Why Do So Many Homes Have Cracks in Their Brick Veneer?

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Why do so many homes being sold have cracks in their brick veneer? 

It’s because of lack of expansion joints in clay brick or control joints in cement brick. Until builders start incorporating these into the brick veneers of new homes, foundation repair contractors will thrive.

An expansion joint separates clay-brick masonry into segments to prevent cracking caused by irreversible expansion, whereas control joints do the same in cement-brick masonry, as well as changes in temperature & moisture, settlement and creep. An expansion joint in clay masonry and a control joint in cement masonry, will determine the location where cracks will naturally form due to volume changes resulting from all of the above. And no one, viewing it, will ever be alarmed.

Every clay brick veneer house constructed during times of building booms (whenever the brick leave the kiln and are shipped immediately to the construction site) have cracks because of the lack of expansion joints. 

It’s not Rocket Science! 

Cement brick will always develop cracks if there are no control joints. That’s a fact. 

These are not “settlement cracks” or signs of “foundation failure,” as the foundation repair contractor salesmen argue.

If you represent a seller who lives on a mountainside with various amounts of outcropped limestone bedrock surrounding the home, and insist or encourage them to relinquish the earnest money they received upon accepting a contract offer for purchase, because the buyer was later told by a foundation repair contractor that the home had major structural problems needing repair; and the seller refused to “play into their hand” and pay for ridiculous repairs, so the buyer now wants to walk away, then you are violating your fiduciary obligations.  Why?  Because the house is likely sitting on or very close to bedrock and cannot sink into oblivion as a foundation repair contractor might be contending!

 

Who is qualified to make structural assessments of houses? 

I recently spoke to a Realtor who told me she didn’t care what I said. She believed the foundation repair contractor salesman she met with was “more than qualified” to determine that a structural problem existed as reflected by the brick veneer cracks and that a foundation repair was needed.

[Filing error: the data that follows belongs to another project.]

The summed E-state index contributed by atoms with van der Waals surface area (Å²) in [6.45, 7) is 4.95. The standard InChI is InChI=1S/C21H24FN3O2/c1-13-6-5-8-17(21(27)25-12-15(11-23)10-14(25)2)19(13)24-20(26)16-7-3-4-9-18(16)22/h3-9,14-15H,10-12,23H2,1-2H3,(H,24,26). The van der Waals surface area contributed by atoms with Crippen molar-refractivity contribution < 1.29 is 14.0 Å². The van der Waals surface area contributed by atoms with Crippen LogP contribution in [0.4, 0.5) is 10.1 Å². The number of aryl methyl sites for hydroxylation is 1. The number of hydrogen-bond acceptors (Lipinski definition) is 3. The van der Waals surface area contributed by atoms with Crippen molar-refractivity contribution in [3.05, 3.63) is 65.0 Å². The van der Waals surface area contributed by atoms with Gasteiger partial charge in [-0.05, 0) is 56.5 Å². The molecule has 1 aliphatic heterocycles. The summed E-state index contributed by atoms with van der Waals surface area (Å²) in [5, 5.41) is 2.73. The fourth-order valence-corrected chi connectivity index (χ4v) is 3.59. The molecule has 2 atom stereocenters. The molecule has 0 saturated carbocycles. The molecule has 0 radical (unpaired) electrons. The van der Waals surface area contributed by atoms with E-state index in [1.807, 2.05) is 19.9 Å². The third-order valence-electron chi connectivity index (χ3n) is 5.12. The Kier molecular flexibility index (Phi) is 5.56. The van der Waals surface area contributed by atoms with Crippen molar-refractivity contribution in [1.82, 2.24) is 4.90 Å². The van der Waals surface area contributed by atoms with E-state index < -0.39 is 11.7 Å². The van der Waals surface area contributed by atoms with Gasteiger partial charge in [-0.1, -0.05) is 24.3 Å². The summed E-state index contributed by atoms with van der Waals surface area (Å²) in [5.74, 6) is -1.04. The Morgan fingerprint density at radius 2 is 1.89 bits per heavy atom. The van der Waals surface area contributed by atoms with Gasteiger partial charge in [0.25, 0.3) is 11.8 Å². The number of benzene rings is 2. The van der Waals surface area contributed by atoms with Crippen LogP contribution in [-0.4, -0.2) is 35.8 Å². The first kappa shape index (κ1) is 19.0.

She said the salesperson was a fine and upstanding young man, and she was offended I would question his qualifications/capabilities.

Why do so many Realtors think foundation contractor “salesmen” are qualified to assess possible structural damage with a home? Are they being influenced by the fact that the foundation contractor offers his advice for free?

Many Realtors tell their clients, either seller or buyer:  “You can get a FREE ‘structural evaluation’ from a multitude of foundation and structural repair contractors around here!” Though their “evaluation” is free, it almost always comes with a recommendation for foundation repair, which is rarely less than several thousand dollars… a hefty price tag for a FREE evaluation!

You can get a “FREE” foundation evaluation from an unqualified foundation repair salesperson that will end up costing you thousands of dollars in the end, OR, you can have a truly qualified structural engineer evaluate the situation for a few hundred dollars, and most likely find out that no foundation repair is even necessary.

So which service is really more expensive? The “FREE” foundation evaluation where they almost always recommend thousands of dollars in repairs, or the qualified assessment of a licensed structural engineer who charges a few hundred dollars?

Why trust a Structural Engineer?

Structural engineers go through an extensive amount of schooling to get their degree in structural engineering. It takes about four years to earn the required bachelor’s degree in civil engineering. That is followed by 2 to 4 years of study to earn a Master’s degree or a PHD.

So, a structural engineer is highly qualified to make professional assessments of a home’s structural concerns. Before accepting the assessment of a foundation repair salesperson, ask them about their qualifications for making their assessment.

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